For the other presses, a slight increase of srel was observed, but all presses achieved an srel of less than the requested 2%, surprising results, given the poor flowability of Formulation 1. The target crushing force of 80–100 N was achieved for all presses, and the maximum outputs of all presses are comparable. Relating these outputs to the maximum possible levels would have been an interesting exercise but would have allowed the identities of the individual presses to be identified. The range was 83–100% of the maximally possible output. From these data, it can be concluded that even very poorly flowing material can be processed with modern rotary tablet presses at high speed and an appropriate standard deviation of tablet weight.
Problem formulation 2: Tendency to overlubricate. Figure 4 shows the extended force-hardness profiles of Formulation 2. As with Formulation 1, the compaction pressure versus tensile strength profiles (Figure 4a) were not identical, and deviated more than the tensile strength versus density profiles (Figure 4b). The explanation for the larger differences is the same as it is for Formulation 1. Differences between the tensile strength versus density profiles, if any, are practically irrelevant. With RP 3, the lowest tablet density and therefore the lowest tablet strength was obtained, most likely because this was one of the two presses that operated at zero precompaction force.
Figure 5 summarizes the tensile strength values obtained, as well as the applied pre- and main compaction forces and the speed of the fill shoe impeller.
All presses were able to produce tablets that provided the requested crushing force of at least 40 N. By applying a larger main compaction pressure, larger crushing forces were also achieved. Additionally, applying a precompaction pressure in general resulted in stronger tablets. When increasing the tableting speed, the impeller speed had to be increased as well. Nevertheless, no relevant overlubrication could be observed. The target crushing force of 40 N was still achieved with all five rotary presses.
Differences between the presses could be observed with respect to the impeller speed used, which is much higher for RP 1, RP 2, and RP 3 than for RP 4 and RP 5. The risk of overlubrication by the impellers distributing the lubricant more intensively within the powder bed is therefore smaller for RP 4 and RP 5. In addition, differences in the applied compaction pressure could be observed. Whereas a much higher pressure was applied for achieving the requested tablet strength with RP 1 and RP 3, the rotary presses RP 2, RP 4, and RP 5 could manage with less.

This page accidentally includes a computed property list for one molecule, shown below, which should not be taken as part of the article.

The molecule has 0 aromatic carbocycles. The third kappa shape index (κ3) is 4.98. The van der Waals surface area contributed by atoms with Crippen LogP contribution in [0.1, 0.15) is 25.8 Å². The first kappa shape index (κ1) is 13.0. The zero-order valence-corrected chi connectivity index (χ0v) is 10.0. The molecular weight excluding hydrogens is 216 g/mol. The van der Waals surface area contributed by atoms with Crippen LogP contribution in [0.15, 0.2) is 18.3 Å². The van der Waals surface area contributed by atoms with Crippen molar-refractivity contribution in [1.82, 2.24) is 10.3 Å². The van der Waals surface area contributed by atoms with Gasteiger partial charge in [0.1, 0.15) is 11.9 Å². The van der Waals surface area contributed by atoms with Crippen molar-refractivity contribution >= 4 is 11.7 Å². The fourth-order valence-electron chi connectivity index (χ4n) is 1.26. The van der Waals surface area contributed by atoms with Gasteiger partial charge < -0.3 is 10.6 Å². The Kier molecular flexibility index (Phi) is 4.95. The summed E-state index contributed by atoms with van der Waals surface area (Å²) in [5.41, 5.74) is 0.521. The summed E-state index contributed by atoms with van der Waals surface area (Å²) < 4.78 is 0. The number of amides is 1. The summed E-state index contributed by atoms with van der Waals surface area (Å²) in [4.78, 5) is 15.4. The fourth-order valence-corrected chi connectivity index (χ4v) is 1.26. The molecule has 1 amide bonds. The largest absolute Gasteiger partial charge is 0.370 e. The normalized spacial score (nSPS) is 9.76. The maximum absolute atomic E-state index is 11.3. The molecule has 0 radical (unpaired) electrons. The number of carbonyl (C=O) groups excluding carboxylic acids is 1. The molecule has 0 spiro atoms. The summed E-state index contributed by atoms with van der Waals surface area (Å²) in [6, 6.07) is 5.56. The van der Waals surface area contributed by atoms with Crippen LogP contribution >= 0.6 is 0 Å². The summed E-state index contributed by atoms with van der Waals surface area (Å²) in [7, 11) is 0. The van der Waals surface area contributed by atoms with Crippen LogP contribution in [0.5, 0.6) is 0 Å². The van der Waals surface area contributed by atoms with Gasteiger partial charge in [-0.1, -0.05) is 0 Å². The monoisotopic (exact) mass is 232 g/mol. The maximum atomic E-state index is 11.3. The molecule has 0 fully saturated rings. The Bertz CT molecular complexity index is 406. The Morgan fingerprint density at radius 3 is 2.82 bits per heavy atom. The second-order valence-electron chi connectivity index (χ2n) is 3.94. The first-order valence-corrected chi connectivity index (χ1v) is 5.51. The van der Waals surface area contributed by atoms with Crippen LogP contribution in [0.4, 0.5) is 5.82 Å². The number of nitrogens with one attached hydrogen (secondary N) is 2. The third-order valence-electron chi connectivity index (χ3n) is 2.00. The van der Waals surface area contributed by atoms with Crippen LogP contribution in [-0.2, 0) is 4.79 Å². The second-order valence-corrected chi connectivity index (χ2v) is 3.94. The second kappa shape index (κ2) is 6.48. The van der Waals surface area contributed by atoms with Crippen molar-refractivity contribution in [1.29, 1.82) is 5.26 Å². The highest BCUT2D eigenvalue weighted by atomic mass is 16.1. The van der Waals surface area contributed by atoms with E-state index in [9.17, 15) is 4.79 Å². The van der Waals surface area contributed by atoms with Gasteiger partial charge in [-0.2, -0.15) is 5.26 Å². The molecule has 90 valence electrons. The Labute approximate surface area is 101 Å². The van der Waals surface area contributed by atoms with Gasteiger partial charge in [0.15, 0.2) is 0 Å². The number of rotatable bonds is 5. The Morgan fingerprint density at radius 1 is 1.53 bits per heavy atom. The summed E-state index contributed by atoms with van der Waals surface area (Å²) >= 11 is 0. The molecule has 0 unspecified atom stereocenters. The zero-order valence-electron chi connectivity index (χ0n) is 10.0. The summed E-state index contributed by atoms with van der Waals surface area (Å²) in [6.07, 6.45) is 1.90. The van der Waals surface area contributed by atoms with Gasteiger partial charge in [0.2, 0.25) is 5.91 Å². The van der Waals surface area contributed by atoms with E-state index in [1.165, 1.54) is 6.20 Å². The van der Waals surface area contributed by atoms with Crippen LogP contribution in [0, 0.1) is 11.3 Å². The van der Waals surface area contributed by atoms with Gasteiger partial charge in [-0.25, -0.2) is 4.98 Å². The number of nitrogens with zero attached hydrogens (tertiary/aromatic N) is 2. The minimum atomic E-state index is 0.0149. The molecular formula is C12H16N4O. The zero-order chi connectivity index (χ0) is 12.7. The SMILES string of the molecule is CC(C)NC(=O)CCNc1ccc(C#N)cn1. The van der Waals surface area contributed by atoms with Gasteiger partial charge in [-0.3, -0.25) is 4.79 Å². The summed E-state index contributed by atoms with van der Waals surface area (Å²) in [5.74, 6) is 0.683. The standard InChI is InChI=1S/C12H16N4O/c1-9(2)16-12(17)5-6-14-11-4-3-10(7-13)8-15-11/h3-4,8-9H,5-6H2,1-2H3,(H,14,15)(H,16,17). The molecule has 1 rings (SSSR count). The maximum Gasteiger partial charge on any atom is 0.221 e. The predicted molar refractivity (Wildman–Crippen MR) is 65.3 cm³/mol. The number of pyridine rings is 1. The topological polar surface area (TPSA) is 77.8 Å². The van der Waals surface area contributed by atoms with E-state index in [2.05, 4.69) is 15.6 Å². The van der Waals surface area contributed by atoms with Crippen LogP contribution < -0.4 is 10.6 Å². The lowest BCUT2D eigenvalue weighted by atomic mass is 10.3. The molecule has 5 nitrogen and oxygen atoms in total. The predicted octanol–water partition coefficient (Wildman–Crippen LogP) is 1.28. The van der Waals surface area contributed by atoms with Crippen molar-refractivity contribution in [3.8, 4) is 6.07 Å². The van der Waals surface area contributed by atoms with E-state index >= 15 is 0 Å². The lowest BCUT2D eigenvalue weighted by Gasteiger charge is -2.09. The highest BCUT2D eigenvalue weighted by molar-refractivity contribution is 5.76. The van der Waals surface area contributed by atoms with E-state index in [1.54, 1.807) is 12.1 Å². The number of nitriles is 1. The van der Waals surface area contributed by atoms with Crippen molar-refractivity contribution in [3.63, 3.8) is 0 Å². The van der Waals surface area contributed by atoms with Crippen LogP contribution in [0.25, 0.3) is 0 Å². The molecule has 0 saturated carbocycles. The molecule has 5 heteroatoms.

Whether these differences in force are caused by a reduction of tablet strength due to intensive stirring in the fill shoe or by the speed sensitivity of the formulation could not be concluded from this experimental setup. Figure 6 compares the tablet crushing force with the achieved output in tablets per hour, and shows the variations in tablet weight that were obtained.
All of the presses tested fulfilled the required values: 40 N crushing force and the srel of tablet weight of less than 2% having an output of about 300,000 tbl/h or more. For three of the five rotary presses, the fill shoe configuration was changed between Formulation 1 and 2 (Table II).
Problem formulation 3: capping tendency. The tableting properties of Formulation 3 are shown in Figure 7 for all five presses at a theoretical dwell time of 15 ms. Although for RP 1, RP 3, and RP 4 a precompaction force had to be applied to keep from damaging the main compaction roll, capping tendencies were still present for RP 3, as obvious from the reduction of the tablet strength at 300 MPa main compaction pressure.
In contrast, RP 2 showed no capping, even though no precompaction pressure was applied. As seen with Formulations 1 and 2, when plotting compaction pressure versus tensile strength (Figure 7a) differences between the rotary presses were larger than they were when plotting tablet density versus tensile strength (Figure 7b).